DEFENSE Secretary Delfin Lorenzana on Friday linked two recent bomb attacks to the terrorist Maute group and the Bangsamoro Islamic Freedom Fighters, saying they had formed a tactical alliance to spread terror.
Speaking on the sidelines of the Rizal Day commemoration at Luneta, Lorenzana said the explosion in Leyte Thursday could have been carried out to divert the government’s intensified military operations against these groups.
“We have this suspicion that the Maute and the BIFF, had this sort of an alliance. Maybe they’re sharing the technology in bomb making,” Lorenzana told the Manila Standard.
“It’s a tactical alliance wherein the two groups are helping each other,” he added.
Lorenzana said materials used in making the improvised exposive devices could have come from the BIFF.
“It’s not farfetched because their home bases--Lanao and Maguindanao are very near. Some members of the Maute group are from Maguindanao, so that’s the connection maybe,” he added.
The Maute group was said to be behind the Davao City night market bombing last September that killed 15 people and wounded 70 others.
President Rodrigo Duterte linked these attacks and the Christmas Eve bombing in Midsayap to the Islamic State.
“The ISIS seems to be everywhere. Samal, there was an explosion. In Midsayap, while the priest was giving a sermon on extrajudicial killings, his church was bombed,” Duterte told an online news service.
When pressed if the Midsayap bombings were connected to ISIS, Duterte linked them also to the “Davao bombing.”
Earlier, however, Duterte had said that “turf wars” between “Moro people” belonging to rival drug syndicates were behind the recent explosions in Hilongos, Leyte and Midsayap, North Cotabato.
So far, no group has claimed responsibility for the latest blasts.
“I hope it will not get out of control. I had conference with top guys of the government, military. I saw them with the police. You have to not only appear strong, you have to be strong because this is another problem, it’s no joke,” he said.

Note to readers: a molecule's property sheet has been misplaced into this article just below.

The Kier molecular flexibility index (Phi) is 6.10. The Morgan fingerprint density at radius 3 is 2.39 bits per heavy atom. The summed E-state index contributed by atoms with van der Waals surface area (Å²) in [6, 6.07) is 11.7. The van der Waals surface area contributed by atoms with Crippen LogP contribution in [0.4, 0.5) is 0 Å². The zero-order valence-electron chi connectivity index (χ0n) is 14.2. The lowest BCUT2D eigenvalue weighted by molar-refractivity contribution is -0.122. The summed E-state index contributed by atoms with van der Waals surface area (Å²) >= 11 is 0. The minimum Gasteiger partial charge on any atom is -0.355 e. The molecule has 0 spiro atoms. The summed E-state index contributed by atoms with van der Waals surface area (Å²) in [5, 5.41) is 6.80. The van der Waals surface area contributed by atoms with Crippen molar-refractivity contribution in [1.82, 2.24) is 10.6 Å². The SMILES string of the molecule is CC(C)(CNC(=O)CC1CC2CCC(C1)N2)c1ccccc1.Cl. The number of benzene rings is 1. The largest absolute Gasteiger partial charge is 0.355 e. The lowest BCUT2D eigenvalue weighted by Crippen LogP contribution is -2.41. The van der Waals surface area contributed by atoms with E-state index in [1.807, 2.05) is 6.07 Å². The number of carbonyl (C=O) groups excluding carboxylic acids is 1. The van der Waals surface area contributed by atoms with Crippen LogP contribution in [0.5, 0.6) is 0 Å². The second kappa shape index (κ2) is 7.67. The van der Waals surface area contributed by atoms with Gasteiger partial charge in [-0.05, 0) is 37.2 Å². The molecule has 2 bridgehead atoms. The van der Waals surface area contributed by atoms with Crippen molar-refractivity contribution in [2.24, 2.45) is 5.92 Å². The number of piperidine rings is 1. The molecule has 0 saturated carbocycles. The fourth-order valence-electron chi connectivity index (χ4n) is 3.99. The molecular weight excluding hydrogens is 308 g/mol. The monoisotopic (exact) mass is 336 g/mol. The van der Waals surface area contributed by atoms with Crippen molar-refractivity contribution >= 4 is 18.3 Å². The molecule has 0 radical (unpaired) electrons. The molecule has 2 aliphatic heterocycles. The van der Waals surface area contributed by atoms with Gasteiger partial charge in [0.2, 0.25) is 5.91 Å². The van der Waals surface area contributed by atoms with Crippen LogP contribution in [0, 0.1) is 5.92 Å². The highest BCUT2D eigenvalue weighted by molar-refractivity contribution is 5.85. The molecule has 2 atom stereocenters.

Lorenzana affirmed that the recent attacks may be part of diversionary tactics by local terror groups, as government troops continue their offensive against those who have supposedly pledged allegiance to ISIS, such as the Maute group, and the Abu Sayyaf.
In a separate interview, the President noted that it could be possible that the terrorist operations could be directed from “inside jail cells.”
Lorenzana also said the blasts may still be related to the drug war being waged by the President.
He added that both the Maute group and the Abu Sayaff were capable of doing harm “anywhere in the Philippines.”
“Especially now that we’re heading to the New Year,” he added.
On Thursday, Duterte said he did not intend to declare Martial Law, saying the state of lawless violence was enough.
Duterte said it was Senator Panfilo Lacson who spoke to him about possibility of Martial Law that triggered “loose talk.”
“If anything could go wrong in Mindanao, Lacson said, it would go wrong. Murphy’s Law. If it gets worse, tell Rody, suggest it to the President, to declare Martial Law for Mindanao,” Duterte told GMA-7 in a live television interview.
Following an explosion that ripped through a popular night market in his hometown Davao City, Duterte had earlier declared a “state of lawless violence” in the country which would allow the increase of military and police presence throughout the country to combat not just terror threats, but also to step up his campaign against illegal drugs and to curb the recent rise in extrajudicial killings.
The President had earlier said that he wanted the constitutional provisions on the declaration of Martial Law relaxed to make it easier for the chief executive to impose it.
This triggered heated criticism from his opponents, including Vice President Leni Robredo.
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